As promised, this summer whatsmartwomenread is dipping into some non-fiction. Our first selection, Michael Pollan’s The Botany of Desire, turned out to be a winner. Who would imagine that a slim volume about the apple, tulip, cannabis, and potato would make for such interesting reading? Pollan’s observations are wonderful, especially those focused on the co-evolutionary relationship between man and plant.
His examples look at our uses for plants–the apple for sweetness, tulip for beauty, cannabis for intoxication, and potato for nourishment. However, he also has the reader consider the possibility that plants use humans for their survival. More than anything, the author’s enthusiasm for his subject is contagious–even his meditations on the potato (although you may not want to eat them anymore!).
All four sections contain details that surprise the reader (Johnny Appleseed brought the apple to the new world not for notions of health and wholesomeness but for the gift of alcohol). But the section that we found most compelling was the one on cannabis,what he deems a “useful tool for exploring consciousness.” This psychoactive plant “teaches us what lies on the other side,” “where our materialistic understanding of the brain stops–at least for the time being, but possibly forever.”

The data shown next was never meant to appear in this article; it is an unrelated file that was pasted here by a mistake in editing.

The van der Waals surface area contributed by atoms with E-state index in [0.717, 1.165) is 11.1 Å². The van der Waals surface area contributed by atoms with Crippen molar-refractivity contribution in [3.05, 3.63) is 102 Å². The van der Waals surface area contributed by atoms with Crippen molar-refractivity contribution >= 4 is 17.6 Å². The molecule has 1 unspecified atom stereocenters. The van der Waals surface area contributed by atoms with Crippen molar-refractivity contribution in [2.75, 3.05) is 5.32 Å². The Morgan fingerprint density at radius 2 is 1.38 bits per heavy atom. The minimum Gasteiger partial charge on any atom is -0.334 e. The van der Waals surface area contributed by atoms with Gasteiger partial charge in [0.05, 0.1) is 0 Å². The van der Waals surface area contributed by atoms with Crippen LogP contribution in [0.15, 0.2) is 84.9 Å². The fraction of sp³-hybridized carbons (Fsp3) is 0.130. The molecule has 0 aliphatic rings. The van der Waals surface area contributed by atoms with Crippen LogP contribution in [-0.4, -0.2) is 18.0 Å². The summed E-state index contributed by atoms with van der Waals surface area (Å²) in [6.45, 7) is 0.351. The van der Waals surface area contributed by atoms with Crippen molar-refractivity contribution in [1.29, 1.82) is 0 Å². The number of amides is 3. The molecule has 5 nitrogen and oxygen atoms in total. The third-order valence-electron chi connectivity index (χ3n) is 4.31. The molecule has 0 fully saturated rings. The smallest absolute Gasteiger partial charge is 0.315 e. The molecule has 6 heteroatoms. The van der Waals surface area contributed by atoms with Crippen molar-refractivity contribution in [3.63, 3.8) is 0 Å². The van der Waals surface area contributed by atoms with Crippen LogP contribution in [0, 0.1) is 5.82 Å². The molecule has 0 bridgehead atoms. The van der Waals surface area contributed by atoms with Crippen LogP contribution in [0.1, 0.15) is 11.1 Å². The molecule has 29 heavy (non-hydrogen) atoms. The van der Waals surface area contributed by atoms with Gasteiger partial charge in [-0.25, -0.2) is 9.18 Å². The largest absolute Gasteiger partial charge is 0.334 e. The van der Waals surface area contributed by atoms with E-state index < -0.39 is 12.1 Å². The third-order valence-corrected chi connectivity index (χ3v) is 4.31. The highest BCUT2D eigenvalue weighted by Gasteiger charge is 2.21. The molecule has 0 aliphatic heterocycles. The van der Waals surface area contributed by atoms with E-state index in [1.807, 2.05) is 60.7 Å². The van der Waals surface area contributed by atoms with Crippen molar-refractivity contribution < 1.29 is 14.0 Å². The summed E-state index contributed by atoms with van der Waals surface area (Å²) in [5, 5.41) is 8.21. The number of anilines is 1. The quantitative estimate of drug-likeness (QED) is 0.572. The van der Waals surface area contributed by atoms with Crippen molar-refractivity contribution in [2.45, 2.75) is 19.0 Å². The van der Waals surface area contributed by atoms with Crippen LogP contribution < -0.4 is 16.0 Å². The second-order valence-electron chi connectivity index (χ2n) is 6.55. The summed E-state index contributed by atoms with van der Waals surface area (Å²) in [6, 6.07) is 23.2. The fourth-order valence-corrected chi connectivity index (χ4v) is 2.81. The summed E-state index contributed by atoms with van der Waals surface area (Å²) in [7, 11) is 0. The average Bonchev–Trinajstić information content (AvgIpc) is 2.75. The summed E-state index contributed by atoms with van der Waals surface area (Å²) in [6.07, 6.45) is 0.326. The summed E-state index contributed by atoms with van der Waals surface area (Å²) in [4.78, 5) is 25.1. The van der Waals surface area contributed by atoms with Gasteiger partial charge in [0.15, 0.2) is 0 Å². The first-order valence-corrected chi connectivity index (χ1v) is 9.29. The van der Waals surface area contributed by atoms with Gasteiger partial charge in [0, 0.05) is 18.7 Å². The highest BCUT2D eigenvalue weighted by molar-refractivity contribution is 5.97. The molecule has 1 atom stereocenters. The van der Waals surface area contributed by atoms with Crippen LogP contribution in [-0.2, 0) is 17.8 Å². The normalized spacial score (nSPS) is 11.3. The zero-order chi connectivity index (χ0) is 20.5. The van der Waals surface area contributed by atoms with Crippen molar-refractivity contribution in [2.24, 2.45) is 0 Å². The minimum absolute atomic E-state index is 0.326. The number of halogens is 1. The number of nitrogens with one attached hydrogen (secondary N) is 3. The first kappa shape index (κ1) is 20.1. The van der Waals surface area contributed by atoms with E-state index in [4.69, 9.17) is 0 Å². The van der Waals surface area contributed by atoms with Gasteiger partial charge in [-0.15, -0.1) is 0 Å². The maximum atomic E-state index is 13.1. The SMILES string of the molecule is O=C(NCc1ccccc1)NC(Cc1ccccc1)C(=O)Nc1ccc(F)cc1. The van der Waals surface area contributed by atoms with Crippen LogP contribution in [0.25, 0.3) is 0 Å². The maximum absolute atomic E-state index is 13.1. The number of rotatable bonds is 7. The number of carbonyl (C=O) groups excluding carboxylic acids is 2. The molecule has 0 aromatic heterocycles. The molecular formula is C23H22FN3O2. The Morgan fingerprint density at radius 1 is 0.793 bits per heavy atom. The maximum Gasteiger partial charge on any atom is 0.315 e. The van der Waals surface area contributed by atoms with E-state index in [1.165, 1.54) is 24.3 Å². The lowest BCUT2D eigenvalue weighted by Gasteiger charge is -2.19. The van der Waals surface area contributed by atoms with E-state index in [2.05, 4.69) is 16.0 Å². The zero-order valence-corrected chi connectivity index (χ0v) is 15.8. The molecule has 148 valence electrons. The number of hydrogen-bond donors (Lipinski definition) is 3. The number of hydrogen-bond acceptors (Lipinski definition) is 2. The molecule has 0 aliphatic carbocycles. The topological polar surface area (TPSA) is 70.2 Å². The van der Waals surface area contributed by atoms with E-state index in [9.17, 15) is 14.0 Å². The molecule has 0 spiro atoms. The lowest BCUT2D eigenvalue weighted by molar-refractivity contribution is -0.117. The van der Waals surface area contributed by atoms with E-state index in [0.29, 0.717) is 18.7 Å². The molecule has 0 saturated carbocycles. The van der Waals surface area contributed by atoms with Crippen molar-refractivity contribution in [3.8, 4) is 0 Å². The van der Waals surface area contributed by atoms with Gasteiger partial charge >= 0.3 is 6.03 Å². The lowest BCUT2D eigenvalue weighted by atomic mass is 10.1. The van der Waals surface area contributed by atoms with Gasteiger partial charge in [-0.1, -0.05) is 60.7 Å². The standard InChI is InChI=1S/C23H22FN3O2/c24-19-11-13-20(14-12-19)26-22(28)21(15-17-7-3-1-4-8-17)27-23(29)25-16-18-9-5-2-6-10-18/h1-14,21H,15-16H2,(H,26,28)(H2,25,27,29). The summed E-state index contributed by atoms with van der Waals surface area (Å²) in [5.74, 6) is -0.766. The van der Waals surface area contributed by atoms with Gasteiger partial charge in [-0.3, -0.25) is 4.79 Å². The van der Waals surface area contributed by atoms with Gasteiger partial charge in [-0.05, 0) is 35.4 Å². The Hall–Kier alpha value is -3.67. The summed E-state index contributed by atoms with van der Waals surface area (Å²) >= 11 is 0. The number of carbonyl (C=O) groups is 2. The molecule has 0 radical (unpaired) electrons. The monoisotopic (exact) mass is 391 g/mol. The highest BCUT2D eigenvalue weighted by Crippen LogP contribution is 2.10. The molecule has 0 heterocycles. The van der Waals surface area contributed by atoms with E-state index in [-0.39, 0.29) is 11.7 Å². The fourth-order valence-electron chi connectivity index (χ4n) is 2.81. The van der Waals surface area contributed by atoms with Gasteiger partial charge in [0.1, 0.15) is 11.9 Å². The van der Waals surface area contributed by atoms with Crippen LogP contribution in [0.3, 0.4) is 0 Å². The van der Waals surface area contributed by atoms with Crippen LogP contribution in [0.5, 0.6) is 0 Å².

Pollan writes: “By disabling our moment-by-moment memory, which is ever pulling us off the astounding frontier of the present and throwing us back onto the mapped byways of the past, the cannabinoids open a space for something nearer to direct experience.” Pollan also talks about the value of forgetting, which is “vastly underrated as a mental operation….For it is only by forgetting that we ever really drop the thread of time and approach the experience of living in the present moment, so elusive in ordinary hours.”
According to The New York Times, ”The Botany of Desire is full of such moments — moments when the thickets of rhetoric and supposition clear, and the reader stumbles onto a thesis as elegant and orderly as an apple orchard. If the sum total isn’t quite ‘a natural history of the human imagination,’ as Pollan hopes, it manages to deliver — without threat of jail time — what mind-altering plants have always promised: “New ways of looking at things, and, occasionally, whole new mental constructs.” It restores “a kind of innocence to our perceptions of the world.”
If you are looking for a book that will expose you to unusual yet fascinating ideas, then check out The Botany of Desire. You won’t be disappointed.